During several months of meticulous excavation at the CENIEH Conservation and Restoration Laboratory, new discoveries were made. “We began to uncover parts of the skull and face, with the jaw joint intact and some teeth whose roots had not yet formed,” explains the paleoanthropologist. Maria Martinón-Torres, director of CENIEH.
“The articulation of the spine and the ribs the curvature of the rib cage was also preserved, and even maintained. All this suggested that it was a deliberate burial and that the decomposition of the body had occurred in the same cavity in which the bones had been found ”, says the expert.
Microscopic analysis of the bones and the surrounding soil confirmed that, after being deposited in the cavity, the body had been quickly covered with soil, thus protecting it from deterioration and disarticulation. Mtoto was in a flexed position, with his knees up to his chest, lying on his right side. The taphonomic evidence points to the use of a shroud or mortise or burial in densely packed earth.
Even more important, as Martinón-Torres points out, is that “the position and rotation of the head suggests the use of a perishable support, as a pillow, which indicates that the community could have been involved in some type of funeral rite”.
Burials in modern humans and Neanderthals
Luminescence dating places Mtoto at 78,000 years old, making it the oldest known human burial in Africa to date. Later Stone Age burials in Africa also include young people, suggesting a special treatment of children’s bodies in this period of prehistory.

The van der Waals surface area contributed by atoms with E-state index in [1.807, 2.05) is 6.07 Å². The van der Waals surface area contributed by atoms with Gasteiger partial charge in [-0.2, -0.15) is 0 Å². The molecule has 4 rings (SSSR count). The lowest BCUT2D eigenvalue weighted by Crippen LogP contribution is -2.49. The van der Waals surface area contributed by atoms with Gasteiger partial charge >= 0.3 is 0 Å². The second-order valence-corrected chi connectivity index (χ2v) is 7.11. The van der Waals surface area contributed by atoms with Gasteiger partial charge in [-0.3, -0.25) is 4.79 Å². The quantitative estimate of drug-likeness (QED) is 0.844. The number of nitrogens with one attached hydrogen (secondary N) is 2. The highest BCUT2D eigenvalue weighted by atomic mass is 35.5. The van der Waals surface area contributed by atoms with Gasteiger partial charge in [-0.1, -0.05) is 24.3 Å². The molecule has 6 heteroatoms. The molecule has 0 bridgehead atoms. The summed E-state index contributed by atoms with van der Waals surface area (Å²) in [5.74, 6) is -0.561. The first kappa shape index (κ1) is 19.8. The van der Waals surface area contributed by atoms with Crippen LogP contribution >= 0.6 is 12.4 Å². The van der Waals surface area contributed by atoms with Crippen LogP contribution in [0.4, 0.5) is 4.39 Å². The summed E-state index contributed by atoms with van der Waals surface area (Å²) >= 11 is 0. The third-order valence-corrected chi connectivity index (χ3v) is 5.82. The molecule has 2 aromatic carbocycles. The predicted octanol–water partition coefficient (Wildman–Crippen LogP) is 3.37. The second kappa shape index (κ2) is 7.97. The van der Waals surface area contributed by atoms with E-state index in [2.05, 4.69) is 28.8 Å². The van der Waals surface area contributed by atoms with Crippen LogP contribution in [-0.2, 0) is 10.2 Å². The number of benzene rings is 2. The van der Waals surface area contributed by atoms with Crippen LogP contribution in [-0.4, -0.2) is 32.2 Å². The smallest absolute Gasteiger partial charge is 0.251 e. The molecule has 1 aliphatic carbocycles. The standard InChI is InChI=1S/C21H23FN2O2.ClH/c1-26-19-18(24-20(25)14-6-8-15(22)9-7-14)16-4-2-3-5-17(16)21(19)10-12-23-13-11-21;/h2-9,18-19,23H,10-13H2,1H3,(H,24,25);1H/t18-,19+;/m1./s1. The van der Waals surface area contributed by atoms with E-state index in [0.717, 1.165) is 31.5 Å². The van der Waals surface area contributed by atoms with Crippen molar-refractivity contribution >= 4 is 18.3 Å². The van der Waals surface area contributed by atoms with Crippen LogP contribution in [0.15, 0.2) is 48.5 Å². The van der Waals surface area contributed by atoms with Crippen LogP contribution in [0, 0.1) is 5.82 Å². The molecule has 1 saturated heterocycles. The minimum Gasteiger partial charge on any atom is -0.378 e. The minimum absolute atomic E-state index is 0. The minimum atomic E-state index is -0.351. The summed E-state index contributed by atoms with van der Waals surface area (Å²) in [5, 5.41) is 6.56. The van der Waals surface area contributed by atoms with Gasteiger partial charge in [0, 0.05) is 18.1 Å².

Funerary evidence for Neanderthals and modern humans in Eurasia is older – dating back to 120,000 years – and includes adults and a significant proportion of children and youth.
Human remains were found at archaeological levels with stone tools from the Middle African Stone Age, a type of technology that had potentially been linked to several hominin species. “The association between the burial of this child and the tools of the Middle Stone Age has played a crucial role in proving that Homo sapiens was, without a doubt, the manufacturer of this industry,” says Ndiema.
Although the discovery of Panga ya Saidi represents the oldest evidence of intentional burial in Africa, burial evidence from neanderthals Y modern humans in Eurasia they are older – they date back 120,000 years – and include adults and a significant proportion of children and young people.
The reason for the lack of burials with equivalent chronologies in Africa remains a mystery and could reflect differences in mortuary practices between continents or the need for more exhaustive field work in some regions of the African continent.
“The burial of Panga ya Saidi shows that the inhumation of the dead is a cultural practice shared by Homo sapiens and Neanderthals ”, he says. Michael Petraglia, of the MPI-SHH. “This finding raises new questions about the origin and evolution of the culture of death in two closely related human species, and to what extent our behavior and emotions were different,” he concludes.
María Martinón-Torres et al. “Earliest Known Human Burial in Africa” Nature